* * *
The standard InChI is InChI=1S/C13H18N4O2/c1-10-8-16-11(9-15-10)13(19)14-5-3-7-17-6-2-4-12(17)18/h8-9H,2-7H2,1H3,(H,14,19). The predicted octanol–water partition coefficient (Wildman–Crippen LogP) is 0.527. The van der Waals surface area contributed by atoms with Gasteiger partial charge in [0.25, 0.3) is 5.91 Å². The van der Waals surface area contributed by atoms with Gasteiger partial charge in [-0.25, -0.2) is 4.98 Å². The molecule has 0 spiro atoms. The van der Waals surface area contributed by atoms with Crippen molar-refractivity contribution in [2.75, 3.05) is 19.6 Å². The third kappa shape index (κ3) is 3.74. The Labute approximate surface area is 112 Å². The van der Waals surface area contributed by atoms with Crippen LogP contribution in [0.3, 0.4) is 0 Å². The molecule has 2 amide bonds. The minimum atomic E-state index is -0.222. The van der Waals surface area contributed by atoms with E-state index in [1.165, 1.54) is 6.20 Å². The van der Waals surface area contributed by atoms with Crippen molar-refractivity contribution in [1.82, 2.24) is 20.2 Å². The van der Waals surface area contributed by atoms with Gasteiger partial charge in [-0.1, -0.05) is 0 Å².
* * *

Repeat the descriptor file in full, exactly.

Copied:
The standard InChI is InChI=1S/C13H18N4O2/c1-10-8-16-11(9-15-10)13(19)14-5-3-7-17-6-2-4-12(17)18/h8-9H,2-7H2,1H3,(H,14,19). The predicted octanol–water partition coefficient (Wildman–Crippen LogP) is 0.527. The van der Waals surface area contributed by atoms with Gasteiger partial charge in [0.25, 0.3) is 5.91 Å². The van der Waals surface area contributed by atoms with Gasteiger partial charge in [-0.25, -0.2) is 4.98 Å². The molecule has 0 spiro atoms. The van der Waals surface area contributed by atoms with Crippen molar-refractivity contribution in [2.75, 3.05) is 19.6 Å². The third kappa shape index (κ3) is 3.74. The Labute approximate surface area is 112 Å². The van der Waals surface area contributed by atoms with Crippen LogP contribution in [0.3, 0.4) is 0 Å². The molecule has 2 amide bonds. The minimum atomic E-state index is -0.222. The van der Waals surface area contributed by atoms with E-state index in [1.165, 1.54) is 6.20 Å². The van der Waals surface area contributed by atoms with Crippen molar-refractivity contribution in [1.82, 2.24) is 20.2 Å². The van der Waals surface area contributed by atoms with Gasteiger partial charge in [-0.1, -0.05) is 0 Å².